THEOLOGIANS talk about Messianic necessity – Christ had to suffer. Even the apostles found out that hard to understand and Christ had to explain it all very patiently to the disciples on the road to Emmaus that first Sunday evening. It’s even harder for us to understand why there has to be so much suffering and pain in the world. It’s the same basic law of human necessity – there has to be suffering because of sin. Without sin there is no need for suffering. Without sin there was no need for Christ to die.
But Sister Anselm used to tell us that you can change suffering into love, because suffering and love are two sides of the same coin. That’s why we can say that the cross is the symbol of pain and suffering, but it is also the symbol of love. That’s why the little boy in the catechism class could say that God is wherever there is a cross.
It all depends on what we do with pain. We can complain about it and do everything in our power to avoid it. Or we can accept it as a necessary part of human life and turn it into an act of love. In my many visits to hospitals and to the sick, I have seen many people turn their suffering into love. I remember an old Irish woman in a cancer hospital in New York. A visitor said to her: “You must be suffering something awful.” And the beautiful woman answered: “It’s the least I can do for all that the Lord has done for me.” Her pain were not cross of suffering. It was a cross of love.
Michaelangelo’s statue of the Pieta is one of the world’s masterpieces of human suffering. The Blessed Mother holds her dead Son in her arms. And yet it is one of the world’s masterpieces of love. What is it that makes love out of human suffering? It all depends on what you do with it. You can run away from pain, you can waste it, you can complain about it. Or you can change it into a magnificent act of love. St. Fulgentius says that the cross is the stairway to heaven. For God is wherever there is a cross – if only we can find Him in suffering, if only we can turn pain into love. “Love is the source of all good things. It is an impregnable defense against all pain and suffering. It is the way that leads to heaven. He who walks in love can never go astray or ever be afraid. Love guides him, protects him from all suffering, and brings him to his journey’s end.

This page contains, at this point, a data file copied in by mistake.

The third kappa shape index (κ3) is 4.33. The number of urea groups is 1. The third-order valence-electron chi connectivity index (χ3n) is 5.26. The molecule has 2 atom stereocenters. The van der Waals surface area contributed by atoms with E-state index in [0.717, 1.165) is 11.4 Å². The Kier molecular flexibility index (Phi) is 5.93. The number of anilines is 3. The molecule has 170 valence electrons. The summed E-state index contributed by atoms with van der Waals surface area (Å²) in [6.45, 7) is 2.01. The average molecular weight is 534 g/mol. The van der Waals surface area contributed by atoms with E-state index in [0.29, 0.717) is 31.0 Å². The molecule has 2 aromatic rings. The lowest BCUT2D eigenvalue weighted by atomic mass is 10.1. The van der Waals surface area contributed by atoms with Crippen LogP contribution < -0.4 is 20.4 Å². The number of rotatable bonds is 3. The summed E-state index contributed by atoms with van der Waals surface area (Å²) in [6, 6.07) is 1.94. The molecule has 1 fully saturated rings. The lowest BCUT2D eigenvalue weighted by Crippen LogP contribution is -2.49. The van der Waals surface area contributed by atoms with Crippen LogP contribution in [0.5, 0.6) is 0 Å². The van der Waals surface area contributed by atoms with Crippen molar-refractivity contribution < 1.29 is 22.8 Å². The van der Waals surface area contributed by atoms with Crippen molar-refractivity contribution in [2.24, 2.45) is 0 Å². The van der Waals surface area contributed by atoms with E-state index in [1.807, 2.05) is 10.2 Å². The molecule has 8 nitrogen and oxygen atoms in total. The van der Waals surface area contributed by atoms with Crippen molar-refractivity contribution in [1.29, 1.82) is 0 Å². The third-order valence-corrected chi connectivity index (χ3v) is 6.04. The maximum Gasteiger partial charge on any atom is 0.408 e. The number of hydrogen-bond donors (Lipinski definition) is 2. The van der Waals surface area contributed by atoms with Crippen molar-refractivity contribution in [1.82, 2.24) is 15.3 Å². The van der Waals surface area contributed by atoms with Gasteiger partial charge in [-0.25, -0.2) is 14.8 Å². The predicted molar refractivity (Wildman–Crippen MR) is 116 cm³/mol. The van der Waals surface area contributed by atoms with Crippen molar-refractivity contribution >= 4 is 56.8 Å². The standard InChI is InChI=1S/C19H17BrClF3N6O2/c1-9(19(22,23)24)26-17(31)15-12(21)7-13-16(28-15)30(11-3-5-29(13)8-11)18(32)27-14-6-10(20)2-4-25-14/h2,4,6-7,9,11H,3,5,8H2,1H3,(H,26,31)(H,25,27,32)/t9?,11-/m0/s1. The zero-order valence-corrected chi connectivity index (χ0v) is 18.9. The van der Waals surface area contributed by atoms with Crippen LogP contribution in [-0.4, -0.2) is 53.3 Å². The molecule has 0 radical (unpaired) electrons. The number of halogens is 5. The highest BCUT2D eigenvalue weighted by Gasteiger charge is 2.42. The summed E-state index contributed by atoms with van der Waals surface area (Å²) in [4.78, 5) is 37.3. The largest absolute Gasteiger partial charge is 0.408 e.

Here’s a poem by Joseph Mary Plunkett to share:
I see His blood upon the rose
And in the stars the glory of His eyes.
His body gleams amid eternal snows,
His tears fall from the sky.
I see His face in every flower;
The thunder and the singing of the birds
Are but His voice – and carven by His power
Rocks are His written words
All pathways by His feet are worn,
His strong heart stirs the ever-beating sea,
His crown of thorns is twined with every thorn,
Hi cross is every tree.
These excerpts are from “The Mustard Seed” by Joseph A. Galdon, S.J.